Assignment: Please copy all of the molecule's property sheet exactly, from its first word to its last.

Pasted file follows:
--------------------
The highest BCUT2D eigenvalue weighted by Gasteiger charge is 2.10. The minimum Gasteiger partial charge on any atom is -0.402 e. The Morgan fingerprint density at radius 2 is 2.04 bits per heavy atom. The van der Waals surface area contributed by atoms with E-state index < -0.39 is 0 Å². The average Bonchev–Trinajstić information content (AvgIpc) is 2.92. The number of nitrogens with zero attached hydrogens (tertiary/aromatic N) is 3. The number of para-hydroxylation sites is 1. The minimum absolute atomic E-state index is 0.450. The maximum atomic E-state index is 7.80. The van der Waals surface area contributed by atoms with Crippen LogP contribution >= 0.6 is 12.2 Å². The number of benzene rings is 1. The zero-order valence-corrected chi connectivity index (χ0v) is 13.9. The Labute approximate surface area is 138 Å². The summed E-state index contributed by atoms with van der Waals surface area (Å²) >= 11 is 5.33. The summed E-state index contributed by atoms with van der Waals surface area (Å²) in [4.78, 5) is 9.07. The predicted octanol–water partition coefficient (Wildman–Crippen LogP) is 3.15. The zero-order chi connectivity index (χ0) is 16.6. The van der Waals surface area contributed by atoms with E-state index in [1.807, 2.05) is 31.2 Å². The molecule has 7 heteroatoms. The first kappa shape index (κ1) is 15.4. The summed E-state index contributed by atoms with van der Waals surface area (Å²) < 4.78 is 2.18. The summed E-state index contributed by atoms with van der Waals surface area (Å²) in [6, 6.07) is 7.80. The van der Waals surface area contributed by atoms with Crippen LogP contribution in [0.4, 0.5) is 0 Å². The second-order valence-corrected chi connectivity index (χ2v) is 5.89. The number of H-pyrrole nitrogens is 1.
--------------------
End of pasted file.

The highest BCUT2D eigenvalue weighted by Gasteiger charge is 2.10. The minimum Gasteiger partial charge on any atom is -0.402 e. The Morgan fingerprint density at radius 2 is 2.04 bits per heavy atom. The van der Waals surface area contributed by atoms with E-state index < -0.39 is 0 Å². The average Bonchev–Trinajstić information content (AvgIpc) is 2.92. The number of nitrogens with zero attached hydrogens (tertiary/aromatic N) is 3. The number of para-hydroxylation sites is 1. The minimum absolute atomic E-state index is 0.450. The maximum atomic E-state index is 7.80. The van der Waals surface area contributed by atoms with Crippen LogP contribution >= 0.6 is 12.2 Å². The number of benzene rings is 1. The zero-order valence-corrected chi connectivity index (χ0v) is 13.9. The Labute approximate surface area is 138 Å². The summed E-state index contributed by atoms with van der Waals surface area (Å²) >= 11 is 5.33. The summed E-state index contributed by atoms with van der Waals surface area (Å²) in [4.78, 5) is 9.07. The predicted octanol–water partition coefficient (Wildman–Crippen LogP) is 3.15. The zero-order chi connectivity index (χ0) is 16.6. The van der Waals surface area contributed by atoms with E-state index in [1.807, 2.05) is 31.2 Å². The molecule has 7 heteroatoms. The first kappa shape index (κ1) is 15.4. The summed E-state index contributed by atoms with van der Waals surface area (Å²) < 4.78 is 2.18. The summed E-state index contributed by atoms with van der Waals surface area (Å²) in [6, 6.07) is 7.80. The van der Waals surface area contributed by atoms with Crippen LogP contribution in [0.4, 0.5) is 0 Å². The second-order valence-corrected chi connectivity index (χ2v) is 5.89. The number of H-pyrrole nitrogens is 1.